Sabir and her partner Juli Kaufmann are developers, and plan to buy and renovate the BMO Harris Bank building that went up in flames during the unrest. The building is set to be a hub for 12 businesses including Sabir’s business, The Juice Kitchen.
“In my mind, there is no magic bullet that will come as policy from a politician, but it really is our personal investment and doing what we can,” Sabir said.
She added that she believed all the answers rested within the community and its entrepreneurs and innovators.
Mayes said that he along with other grassroots organizations use their own funds to provide programming and assistance and see little-to-no evidence of government funded non-profit programs working.
“There is no reason why we should have programs that are fully funded every year that produce little to no results. They are not changing things and they’re giving people same sandwich away every day and getting paid for it. There are people doing substantial work, grassroots, boots-on-the-ground and those people are kept from the money, kept from the funding and kept from the rooms,” Mayes said.
It’s not a Sherman Park issue, it’s an Everybody issue
Richards said after moving to Sherman Park 10 years ago, it changed her as a person. She also noted that as a white person living in the inner-city, she had witnessed the effects of segregation personally and acknowledged it. She added that it was hard for political will to be exercised when people could not see the connection to their own situation.
“You don’t care about how the schools are performing unless your kids are going to that school, and you don’t care if there is a food desert because you can get groceries wherever you want. You don’t mind there’s a bunch of foreclosed and vacant homes in Sherman Park because you don’t have to look at them,” Richards said.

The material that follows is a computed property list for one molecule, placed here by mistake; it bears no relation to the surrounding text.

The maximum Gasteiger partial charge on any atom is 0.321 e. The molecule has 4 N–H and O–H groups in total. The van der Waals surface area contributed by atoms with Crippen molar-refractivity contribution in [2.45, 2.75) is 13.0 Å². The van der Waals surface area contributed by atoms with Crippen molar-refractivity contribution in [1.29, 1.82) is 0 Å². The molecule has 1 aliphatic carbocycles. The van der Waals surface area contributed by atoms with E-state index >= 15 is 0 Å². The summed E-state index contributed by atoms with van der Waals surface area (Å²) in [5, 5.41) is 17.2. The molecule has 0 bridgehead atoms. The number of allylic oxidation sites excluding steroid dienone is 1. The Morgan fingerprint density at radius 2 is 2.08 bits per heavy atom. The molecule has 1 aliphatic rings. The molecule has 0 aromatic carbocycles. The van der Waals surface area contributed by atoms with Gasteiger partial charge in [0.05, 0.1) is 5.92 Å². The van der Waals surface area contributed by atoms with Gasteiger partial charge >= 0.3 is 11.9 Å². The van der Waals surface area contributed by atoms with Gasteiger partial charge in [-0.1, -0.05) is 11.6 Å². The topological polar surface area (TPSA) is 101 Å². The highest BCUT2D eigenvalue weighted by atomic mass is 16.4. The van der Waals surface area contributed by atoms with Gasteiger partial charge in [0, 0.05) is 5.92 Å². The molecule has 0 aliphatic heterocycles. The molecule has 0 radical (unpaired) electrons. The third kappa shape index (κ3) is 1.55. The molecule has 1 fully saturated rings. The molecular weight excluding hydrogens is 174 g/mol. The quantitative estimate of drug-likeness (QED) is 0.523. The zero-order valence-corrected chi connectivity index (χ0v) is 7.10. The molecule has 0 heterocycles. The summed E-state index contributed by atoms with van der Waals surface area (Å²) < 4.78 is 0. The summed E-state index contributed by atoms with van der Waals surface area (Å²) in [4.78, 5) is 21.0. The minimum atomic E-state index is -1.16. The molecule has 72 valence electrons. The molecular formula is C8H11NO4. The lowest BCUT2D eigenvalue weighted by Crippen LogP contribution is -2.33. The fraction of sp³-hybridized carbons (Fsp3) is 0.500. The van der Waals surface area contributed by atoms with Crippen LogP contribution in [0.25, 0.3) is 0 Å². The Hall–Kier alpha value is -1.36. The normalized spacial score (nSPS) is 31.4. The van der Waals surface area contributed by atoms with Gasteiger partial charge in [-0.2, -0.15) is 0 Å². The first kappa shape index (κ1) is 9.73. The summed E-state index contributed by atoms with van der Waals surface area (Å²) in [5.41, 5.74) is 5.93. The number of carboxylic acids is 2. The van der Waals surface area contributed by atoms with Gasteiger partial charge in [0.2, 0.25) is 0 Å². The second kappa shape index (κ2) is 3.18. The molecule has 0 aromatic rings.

She said Sherman Park did not need pity, but rather parity between the white communities that had fled to the government subsidized suburbs where minorities were excluded and segregation continued.
“We don’t need white people to feel bad, but we do need white people to own their responsibility,” Richards said. “It’s hard and awkward because we are faced with a pretty ugly truth in the mirror held up to us.”
“So, what are we going to do? Are we going to hope for the best for Sherman Park and Milwaukee, or are we going to engage because those kids are our kids?” Richard said.
There is no Timeline to Reverse Trauma
When the question regarding the timeline for Sherman Park to make a successful recovery, there wasn’t a definite answer.
Sabir said it was a difficult answer because neighborhoods across Milwaukee, including Sherman Park, have experienced significant amounts of trauma. From drug overdoses, stolen cars, violent shootings, etc., Sabir said the community must address and create activities for people who have experienced large amounts trauma.
“It’s really about unearthing, supporting, uplifting, and wading through the trauma,” Sabir said.
Mayes said that holding ourselves, our neighbors and our police department accountable was one of the first steps to improving relations across the City of Milwaukee.
“Whether it’s Sherman Park, whether it’s 53206, we need to all get involved no matter where we live at because we are all one city,” Mayes said.
Richard said that Sherman Park was a strong community, like many others, but there needed to be innovative ways for growth.
“The manufacturing jobs that were lost between the 70’s and 2000, it doesn’t look like those are coming back, so there is going to be a new and creative way to grow business in the neighborhood,” Richard said.
Ald. Rainey said that after a year he has witnessed developers, business owners, neighbors and artists join together and continue to work throughout the neighborhood, but the entire City needs to wake up as well.
“We’re all Milwaukeeans and if there is one part of the city that is unhealthy, then we are all unhealthy,” Rainey said.